Caribbean countries confirm commitment to agenda for tackling COVID crisis
SANTIAGO, Jan. 16, CMC – The Economic Commission for Latin America and the Caribbean (ECLAC) says regional countries have confirmed their commitment to the Regional Agenda for Inclusive Social Development (RAISD) for tackling the current COVID-19 crisis and moving towards a transformative recovery with greater focus on equality.
ECLAC said regional authorities and officials made the commitment during the Fourth Meeting of the Presiding Officers of the Regional Conference on Social Development in Latin America and the Caribbean.
The event, held virtually, was inaugurated by ECLAC’s Executive Secretary Alicia Bárcena; Luis Felipe López-Calva, Regional Director for Latin America and the Caribbean of the United Nations Development Program; and Javier May Rodríguez, Secretary of Welfare of Mexico, in his capacity as chair of the Presiding Officers of the Regional Conference on Social Development in Latin America and the Caribbean, which is a subsidiary body of ECLAC.
Participating in the meeting were 35 delegations from ECLAC’s member-states and associate members, represented by 18 ministers, two deputy ministers and 15 senior social development authorities.
“Inequality defines our region. The measures implemented by governments allowed for partially mitigating the social impact of the COVID-19 crisis,” Bárcena said.
“Social protection systems have a central role to play at this historic juncture,” she added, stressing that, in order to connect the emergency to the recovery, it is necessary to put emphasis on vaccinating the entire population, on expansionary fiscal and monetary policies, on creating jobs oriented towards environmental sustainability, and on expanding regional integration and cooperation.
López-Calva said that “the path to recovery from the COVID-19 crisis in Latin America and the Caribbean will depend on the institutional capacity to acquire and administer vaccines, on having quality fiscal management, on having access to financing and on being able to establish elements for effective governance,” adding that “the challenge is huge.”
Rodríguez said that the meeting “gives us the opportunity to join forces and boost synergies among the different actors who work on behalf of implementing the Regional Agenda for Inclusive Social Development, with an approach centered on the human dimension and which fosters South-South cooperation.
“We are calling for prompt consolidation of the 2021 work plan, through which we can obtain solutions on the Regional Agenda’s axes,” he said. “We are convinced of the importance of continuing to work on designing a new generation of social policies that are more cross-cutting, universal and sustainable.”
In her presentation, “Social Challenges and the Agenda for Inclusive Social Development in the Time of COVID-19”, Bárcena said that, in 2020, the regional countries took 263 emergency social protection measures to confront the pandemic, “allowing them to partially mitigate the social impact of the crisis.”
She said the cash and in-kind transfers made by countries, which can be found at ECLAC’s COVID-19 Observatory in Latin America and the Caribbean, covered about half of the regional population, with a cost equivalent to two times the annual spending on programs for conditional transfers and social pensions.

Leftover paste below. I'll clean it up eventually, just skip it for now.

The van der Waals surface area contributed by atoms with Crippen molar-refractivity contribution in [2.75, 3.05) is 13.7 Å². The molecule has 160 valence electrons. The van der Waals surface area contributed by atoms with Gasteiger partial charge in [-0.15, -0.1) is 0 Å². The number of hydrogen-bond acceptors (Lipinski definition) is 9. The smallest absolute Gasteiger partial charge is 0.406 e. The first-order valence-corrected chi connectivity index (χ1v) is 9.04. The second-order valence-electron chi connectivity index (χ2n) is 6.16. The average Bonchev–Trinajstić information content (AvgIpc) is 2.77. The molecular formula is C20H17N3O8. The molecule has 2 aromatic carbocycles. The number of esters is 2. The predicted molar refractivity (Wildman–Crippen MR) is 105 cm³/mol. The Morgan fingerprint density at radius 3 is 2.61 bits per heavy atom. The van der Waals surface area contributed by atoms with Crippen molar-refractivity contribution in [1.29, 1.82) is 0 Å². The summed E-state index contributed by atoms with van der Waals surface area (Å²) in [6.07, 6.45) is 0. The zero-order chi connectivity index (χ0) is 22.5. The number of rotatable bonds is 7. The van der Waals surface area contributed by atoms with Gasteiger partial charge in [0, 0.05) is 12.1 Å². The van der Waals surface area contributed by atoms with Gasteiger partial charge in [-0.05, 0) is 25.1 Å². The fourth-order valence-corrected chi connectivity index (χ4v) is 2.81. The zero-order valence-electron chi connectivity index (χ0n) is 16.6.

ECLAC said the Regional Agenda for Inclusive Social Development, approved in October 2019 in Mexico in the framework of the Third Regional Conference on Social Development, is a technical and political instrument that promotes implementation of the social dimension of the 2030 Agenda for Sustainable Development in Latin America and the Caribbean.
It includes 56 lines of action organised around four axes: Universal and comprehensive social protection systems; policies for social and labour inclusion; a strengthened social institutional framework; and regional cooperation and integration.
In the current scenario, ECLAC said officials advocated for concentrating on five proposals: extending the emergency basic income; furthering care systems and women’s labour inclusion; investing 1 percent of gross domestic product (GDP) annually in a basic digital basket; negotiating public spending with active fiscal policies; and rethinking social protection systems.
“We want to move towards a welfare state that would guarantee rights and build capacities,” Bárcena said. “The 2030 Agenda and the RAISD are more valid than ever, but they face enormous challenges.
“We need to build consensus for universal, redistributive and solidarity-based policies,” she said. “No progress will be possible without fiscal and social compacts that enable cohesion and strengthen democracy, with participation and a real sense of belonging for all.”
During the meeting, ECLAC said participating countries approved the proposed work plan for implementation of the RAISD, discussions on which will continue at the Fourth Meeting of the conference, which will be held virtually in November 2021, with the Government of Antigua and Barbuda hosting and where the depth of COVID-19’s effects on the population will be examined.
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